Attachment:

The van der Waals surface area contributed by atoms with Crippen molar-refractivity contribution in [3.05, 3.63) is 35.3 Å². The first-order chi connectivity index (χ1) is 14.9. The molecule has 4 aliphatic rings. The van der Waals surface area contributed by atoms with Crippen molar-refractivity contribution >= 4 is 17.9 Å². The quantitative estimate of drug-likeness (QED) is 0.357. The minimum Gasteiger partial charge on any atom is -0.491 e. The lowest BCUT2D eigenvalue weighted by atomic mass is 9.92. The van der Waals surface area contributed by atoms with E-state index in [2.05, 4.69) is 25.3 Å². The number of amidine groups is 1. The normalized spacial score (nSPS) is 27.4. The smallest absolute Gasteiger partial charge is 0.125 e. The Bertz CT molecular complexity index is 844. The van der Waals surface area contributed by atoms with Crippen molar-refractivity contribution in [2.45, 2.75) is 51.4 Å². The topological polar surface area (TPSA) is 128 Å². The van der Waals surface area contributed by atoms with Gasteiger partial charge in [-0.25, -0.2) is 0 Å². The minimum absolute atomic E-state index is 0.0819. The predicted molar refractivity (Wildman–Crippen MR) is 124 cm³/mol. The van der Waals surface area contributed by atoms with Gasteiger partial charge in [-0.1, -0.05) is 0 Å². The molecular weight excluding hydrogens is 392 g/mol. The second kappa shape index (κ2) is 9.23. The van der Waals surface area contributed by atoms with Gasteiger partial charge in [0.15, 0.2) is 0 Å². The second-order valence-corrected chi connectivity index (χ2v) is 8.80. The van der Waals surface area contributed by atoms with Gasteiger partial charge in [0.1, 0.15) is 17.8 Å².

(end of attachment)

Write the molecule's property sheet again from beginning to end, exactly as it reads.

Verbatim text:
The van der Waals surface area contributed by atoms with Crippen molar-refractivity contribution in [3.05, 3.63) is 35.3 Å². The first-order chi connectivity index (χ1) is 14.9. The molecule has 4 aliphatic rings. The van der Waals surface area contributed by atoms with Crippen molar-refractivity contribution >= 4 is 17.9 Å². The quantitative estimate of drug-likeness (QED) is 0.357. The minimum Gasteiger partial charge on any atom is -0.491 e. The lowest BCUT2D eigenvalue weighted by atomic mass is 9.92. The van der Waals surface area contributed by atoms with E-state index in [2.05, 4.69) is 25.3 Å². The number of amidine groups is 1. The normalized spacial score (nSPS) is 27.4. The smallest absolute Gasteiger partial charge is 0.125 e. The Bertz CT molecular complexity index is 844. The van der Waals surface area contributed by atoms with Crippen molar-refractivity contribution in [2.45, 2.75) is 51.4 Å². The topological polar surface area (TPSA) is 128 Å². The van der Waals surface area contributed by atoms with Gasteiger partial charge in [-0.25, -0.2) is 0 Å². The minimum absolute atomic E-state index is 0.0819. The predicted molar refractivity (Wildman–Crippen MR) is 124 cm³/mol. The van der Waals surface area contributed by atoms with Gasteiger partial charge in [-0.1, -0.05) is 0 Å². The molecular weight excluding hydrogens is 392 g/mol. The second kappa shape index (κ2) is 9.23. The van der Waals surface area contributed by atoms with Gasteiger partial charge in [0.15, 0.2) is 0 Å². The second-order valence-corrected chi connectivity index (χ2v) is 8.80. The van der Waals surface area contributed by atoms with Gasteiger partial charge in [0.1, 0.15) is 17.8 Å².